In the case of transfers outside the scope of VAT, the right to deduct input VAT exists if, from the perspective of the (planned) company, the supply is an investment transaction and the company is generally entitled to deduct input VAT. Both, supplies of goods and services, can qualify as investment transactions. However, a distinction must be made between services that generally cannot be transferred to the company but are used or consumed by the shareholder or the pre-incorporation company itself, and those which are used by the company but not transferred to it. 
If the planned company formation fails, this does not affect the input VAT deduction. Private consumption or resale subsequently constitute taxable supplies without consideration or taxable auxiliary transactions.
4 Consequences for the practice
The new administrative guidelines give rise to mixed feelings. On the one hand, it is positive that the principles of the relevant case law have now been adopted by the tax authorities. On the other hand, the scope of application is too narrow due to the required investment transaction of the company. Further, the resulting differentiation issues are complex. 
Both the German Federal Fiscal Court and the German Federal Ministry of Finance fail to recognise that the ECJ does not necessarily require an investment transaction. Insofar as an investment transaction was the subject of the case, this fact was not decisive. In the Faxworld case, for example, the rental agreement had already been at least partially consumed by the pre-founding company. It remains unclear, and thus open to dispute, which services cannot generally be transferred to the company and when consumption by the shareholder is harmful for the deduction of input VAT.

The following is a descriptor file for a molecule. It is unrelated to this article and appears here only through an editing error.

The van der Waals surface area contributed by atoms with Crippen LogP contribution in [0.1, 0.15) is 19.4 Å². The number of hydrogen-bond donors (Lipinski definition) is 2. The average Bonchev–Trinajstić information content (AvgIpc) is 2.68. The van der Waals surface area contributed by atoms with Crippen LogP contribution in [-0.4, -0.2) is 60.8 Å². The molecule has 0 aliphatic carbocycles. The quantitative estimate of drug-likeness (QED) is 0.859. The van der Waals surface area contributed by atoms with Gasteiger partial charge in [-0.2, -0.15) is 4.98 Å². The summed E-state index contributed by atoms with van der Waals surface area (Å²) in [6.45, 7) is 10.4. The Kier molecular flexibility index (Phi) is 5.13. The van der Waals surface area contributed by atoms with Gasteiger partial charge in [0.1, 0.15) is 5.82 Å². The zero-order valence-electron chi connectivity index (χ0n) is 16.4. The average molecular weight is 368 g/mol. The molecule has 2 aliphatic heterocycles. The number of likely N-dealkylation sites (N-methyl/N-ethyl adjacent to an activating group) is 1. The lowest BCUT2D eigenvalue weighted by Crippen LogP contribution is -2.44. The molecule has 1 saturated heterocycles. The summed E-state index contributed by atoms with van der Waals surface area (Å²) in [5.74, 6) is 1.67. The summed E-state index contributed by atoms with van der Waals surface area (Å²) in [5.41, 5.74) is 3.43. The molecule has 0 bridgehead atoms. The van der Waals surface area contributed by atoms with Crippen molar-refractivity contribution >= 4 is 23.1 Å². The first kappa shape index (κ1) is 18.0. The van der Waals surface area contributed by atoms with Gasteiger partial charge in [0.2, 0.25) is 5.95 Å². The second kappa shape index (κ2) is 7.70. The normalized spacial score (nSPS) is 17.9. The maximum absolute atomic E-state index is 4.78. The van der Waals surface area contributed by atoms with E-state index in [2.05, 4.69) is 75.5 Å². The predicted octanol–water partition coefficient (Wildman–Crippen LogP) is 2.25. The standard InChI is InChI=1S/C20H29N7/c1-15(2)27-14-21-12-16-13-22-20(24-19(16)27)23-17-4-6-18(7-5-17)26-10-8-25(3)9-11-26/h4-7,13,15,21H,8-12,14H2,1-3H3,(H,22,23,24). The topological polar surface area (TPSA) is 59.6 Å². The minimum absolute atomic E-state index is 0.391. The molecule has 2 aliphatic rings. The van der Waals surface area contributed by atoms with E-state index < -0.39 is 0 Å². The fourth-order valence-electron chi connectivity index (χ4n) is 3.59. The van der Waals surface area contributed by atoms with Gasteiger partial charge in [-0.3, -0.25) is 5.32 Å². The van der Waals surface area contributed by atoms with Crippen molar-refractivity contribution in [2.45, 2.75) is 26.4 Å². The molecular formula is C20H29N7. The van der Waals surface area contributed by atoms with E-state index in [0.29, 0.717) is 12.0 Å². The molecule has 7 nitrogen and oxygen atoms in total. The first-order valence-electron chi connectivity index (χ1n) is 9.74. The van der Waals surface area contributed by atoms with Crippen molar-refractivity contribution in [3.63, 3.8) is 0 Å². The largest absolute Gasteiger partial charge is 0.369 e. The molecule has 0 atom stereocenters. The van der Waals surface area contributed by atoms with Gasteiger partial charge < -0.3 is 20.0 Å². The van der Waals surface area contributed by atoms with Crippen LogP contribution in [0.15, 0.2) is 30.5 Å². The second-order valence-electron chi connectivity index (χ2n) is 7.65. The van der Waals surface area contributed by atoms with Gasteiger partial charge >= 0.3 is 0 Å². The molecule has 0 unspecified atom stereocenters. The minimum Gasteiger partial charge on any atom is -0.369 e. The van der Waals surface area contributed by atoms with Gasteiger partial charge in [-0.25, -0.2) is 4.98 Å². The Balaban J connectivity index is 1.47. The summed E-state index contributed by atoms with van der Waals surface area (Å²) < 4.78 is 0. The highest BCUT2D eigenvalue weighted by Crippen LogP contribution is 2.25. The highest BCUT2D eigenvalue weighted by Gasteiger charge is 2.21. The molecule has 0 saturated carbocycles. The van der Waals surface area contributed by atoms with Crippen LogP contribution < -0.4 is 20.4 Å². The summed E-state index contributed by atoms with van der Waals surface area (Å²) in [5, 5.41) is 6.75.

The fact that the (unsuccessful) founder of a corporation is denied the right to deduct input VAT for consultancy services is, for several reasons, not convincing. Firstly, this leads to unequal treatment vis-à-vis a sole trader, who would certainly be granted the deduction right. Secondly, the result disregards the consumption tax character of VAT. This is because these expenses do not affect the shareholder's consumption sphere and should therefore not lead to a tax burden. 
If possible, shareholders are advised to provide services to their company for consideration themselves. This can secure the input VAT deduction by virtue of their own status as a taxable person. However, in some constellations - such as the one in the German Federal Fiscal Court case - this would probably lead to the foundation of a VAT group relationship with the corresponding liability consequences.
The German Federal Ministry of Finance's letter is to be applied in all open cases. Shareholders and pre-founding companies that have been denied the right to deduct input VAT should immediately check whether an input VAT deduction can still be applied for.

Dr. Markus Müller, LL.M.
Certified Tax Consultant, Dipl.-Finanzwirt (FH)
Tel: +49 211 54 095 387
As per: 25.04.2022